Read this before you dismiss an AWOL employee or be prepared for an unfair dismissal case

Simangele Mzizi, Fsp Business, 09 Jan. 2015

Tags: awol employees, absenteeism without permission, dismissal, dismissing an employee who’s gone awol

Want to know why so many employers find themselves at the CCMA or Labour Court for unfair dismissal?

It’s simple.

They deal with absenteeism without permission or AWOL incorrectly, say the experts at the Labour & HR Club.

And if you decide on the spot that your employee has absconded or deserted with the intention to never return and dismiss him, he can take you to the CCMA and he’ll probably win too.

So before you act hastily and dismiss your AWOL employee, read this article. We’re confident the information we have for you will help you deal with your employee correctly and help you avoid an unfair dismissal case.

Here’s what you need to know about dismissing your AWOL employee

Absenteeism without permission is a disciplinary offence and you must deal with it as misconduct, says AWOL! Your guide to dealing with employees who abscond.
This means, if your employee goes AWOL, you must hold a disciplinary hearing and give him a chance to justify his absence.
In terms of labour law, dismissal is normally too harsh for a first offence. This is also true if the absence is for a short period and there’s a reasonable explanation for it.
But for repeat unauthorised absences or one of an unreasonably long time, you can dismiss your employee. You can also dismiss if, for example, your employee plays a key role and his absence holds up production and causes you major losses.
*********** Advertisement **********
What can you do when you think your employee's gone AWOL?

Your employee hasn’t shown up for work all week. And you have no idea if he’s ever coming back to work!

You’ve tried getting hold of him to no avail.

What can you do when you think your employee has absconded?

You have to follow the right process before you dismiss him

Click here to find out how to deal abscondment legally…


This example shows how to deal with a case of an employee who’s gone AWOL

Tom’s a security guard. He works the night shift at a warehouse.
His supervisor decides to visit the site at 22:30, but he doesn’t find Tom in the security hut. Nor is he patrolling the warehouse premises as required on an hourly basis.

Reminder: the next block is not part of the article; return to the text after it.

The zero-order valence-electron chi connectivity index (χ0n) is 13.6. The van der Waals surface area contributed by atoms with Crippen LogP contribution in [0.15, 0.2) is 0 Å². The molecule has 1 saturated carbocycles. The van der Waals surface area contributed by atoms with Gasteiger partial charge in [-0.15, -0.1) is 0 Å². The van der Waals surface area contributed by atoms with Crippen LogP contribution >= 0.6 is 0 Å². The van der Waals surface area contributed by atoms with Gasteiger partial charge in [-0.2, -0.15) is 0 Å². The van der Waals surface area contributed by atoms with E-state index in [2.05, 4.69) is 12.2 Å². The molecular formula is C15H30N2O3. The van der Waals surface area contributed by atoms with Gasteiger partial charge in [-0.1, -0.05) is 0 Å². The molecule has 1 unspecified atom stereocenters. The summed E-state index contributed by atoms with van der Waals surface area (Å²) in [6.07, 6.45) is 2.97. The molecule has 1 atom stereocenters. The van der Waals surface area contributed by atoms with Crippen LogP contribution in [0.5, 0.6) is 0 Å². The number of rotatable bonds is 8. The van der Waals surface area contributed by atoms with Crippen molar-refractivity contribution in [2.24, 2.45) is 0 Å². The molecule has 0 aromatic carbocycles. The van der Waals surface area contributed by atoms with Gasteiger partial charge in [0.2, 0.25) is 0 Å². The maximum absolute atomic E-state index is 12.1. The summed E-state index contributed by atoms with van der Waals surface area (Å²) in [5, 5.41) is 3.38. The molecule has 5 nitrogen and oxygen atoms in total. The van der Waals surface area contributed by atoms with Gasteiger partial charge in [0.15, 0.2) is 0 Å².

The supervisor waits for about 30 minutes, until he sees Tom coming with food and a drink. Tom explains that he usually brings his own lunch to work. But he forgot, so he went to the nearest petrol station to buy food.
Tom’s supervisor then decides to hold a disciplinary hearing.
During the hearing, Tom admits he can contact the control room via telephone or radio. But he didn’t call to get permission or help in getting his food.
Following the hearing, Tom gets a first written warning for unauthorised absence. This because the premises were at risk for about 30 minutes.
While this is quite a serious offence, those taking part in the hearing concluded dismissal would be too harsh. They decided a written warning is good enough especially since this is Tom’s first offence.
There you have it: We hope this information will help you deal with your AWOL employee correctly so you can avoid an unfair dismissal case.
PS: For more information on dealing with employees who’ve gone AWOL, check out AWOL! Your guide to dealing with employees who abscond.

Related articles:



Jorge 2017-05-26 12:25:08

Asked to be off, and it was approved by the owner then the flowing day got an email requesting that I resign or face a disciplinary hearing for AWOL.

What should I do?
Please help

Phakam Nsele 2017-03-23 05:36:39



RSS Facebook Share the experience
Labour and HR Club
  • CCMA
  • Discipline
  • Dismissals
  • Employment Equity
  • Employment terms and conditions
  • Foreigners
  • Laws / Acts / DoL
  • Leave
  • Performance management
  • Policies and procedures
  • Recruitment
  • Trade unions
Our experts
Wouter Booysen
Robyn Walasan Johria van den Bergh Tracey Ndlovu Andrea De Jongh Ulrich Stander Kirstin van Bever Donker
I need to know if consecutive leave days include public holidays? Should I be forfeiting leave days if they fall over...[read more]
Published at 13 Dec. 2017 1 answer
A staff member asked to take leave for three weeks in 6 months time to visit his elderly mother in Australia. This was...[read more]
Published at 26 Jan. 2018 1 answer
Hi, I work 5 hours a day (8am to 1pm). Am I entitled to any sort of break?[read more]
Published at 16 Jan. 2018 1 answer
Good morning, Kindly confirm if the below constitute for family responsibility leave please. I fell ill two days...[read more]
Published at 08 Jan. 2018 1 answer
Published at 18 Dec. 2017 1 answer
My domestic worker told me she is pregnant, she will be working for me for about 2 years now and we have not registered...[read more]
Published at 06 Feb. 2018 1 answer
Video Archive Video club
Your library of Free eReports
View full library